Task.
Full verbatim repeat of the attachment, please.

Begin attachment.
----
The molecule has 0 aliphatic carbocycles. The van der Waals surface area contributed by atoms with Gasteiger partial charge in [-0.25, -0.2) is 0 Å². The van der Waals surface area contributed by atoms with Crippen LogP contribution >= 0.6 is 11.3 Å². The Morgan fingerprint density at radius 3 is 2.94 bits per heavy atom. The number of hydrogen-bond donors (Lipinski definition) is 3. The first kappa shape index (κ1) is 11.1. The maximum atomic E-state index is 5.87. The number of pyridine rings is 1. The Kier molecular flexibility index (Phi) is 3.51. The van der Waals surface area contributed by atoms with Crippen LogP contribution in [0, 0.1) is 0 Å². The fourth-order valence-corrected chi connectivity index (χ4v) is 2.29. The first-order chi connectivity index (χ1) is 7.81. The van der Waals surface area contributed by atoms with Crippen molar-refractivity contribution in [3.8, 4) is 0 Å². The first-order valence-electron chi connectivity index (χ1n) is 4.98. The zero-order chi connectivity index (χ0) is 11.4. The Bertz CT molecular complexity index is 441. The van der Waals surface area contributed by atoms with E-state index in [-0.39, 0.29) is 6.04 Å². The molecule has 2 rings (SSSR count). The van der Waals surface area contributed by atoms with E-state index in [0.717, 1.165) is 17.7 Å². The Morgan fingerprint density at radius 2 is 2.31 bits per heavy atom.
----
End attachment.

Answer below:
The molecule has 0 aliphatic carbocycles. The van der Waals surface area contributed by atoms with Gasteiger partial charge in [-0.25, -0.2) is 0 Å². The van der Waals surface area contributed by atoms with Crippen LogP contribution >= 0.6 is 11.3 Å². The Morgan fingerprint density at radius 3 is 2.94 bits per heavy atom. The number of hydrogen-bond donors (Lipinski definition) is 3. The first kappa shape index (κ1) is 11.1. The maximum atomic E-state index is 5.87. The number of pyridine rings is 1. The Kier molecular flexibility index (Phi) is 3.51. The van der Waals surface area contributed by atoms with Crippen LogP contribution in [0, 0.1) is 0 Å². The fourth-order valence-corrected chi connectivity index (χ4v) is 2.29. The first-order chi connectivity index (χ1) is 7.81. The van der Waals surface area contributed by atoms with Crippen molar-refractivity contribution in [3.8, 4) is 0 Å². The first-order valence-electron chi connectivity index (χ1n) is 4.98. The zero-order chi connectivity index (χ0) is 11.4. The Bertz CT molecular complexity index is 441. The van der Waals surface area contributed by atoms with E-state index in [-0.39, 0.29) is 6.04 Å². The molecule has 2 rings (SSSR count). The van der Waals surface area contributed by atoms with E-state index in [0.717, 1.165) is 17.7 Å². The Morgan fingerprint density at radius 2 is 2.31 bits per heavy atom.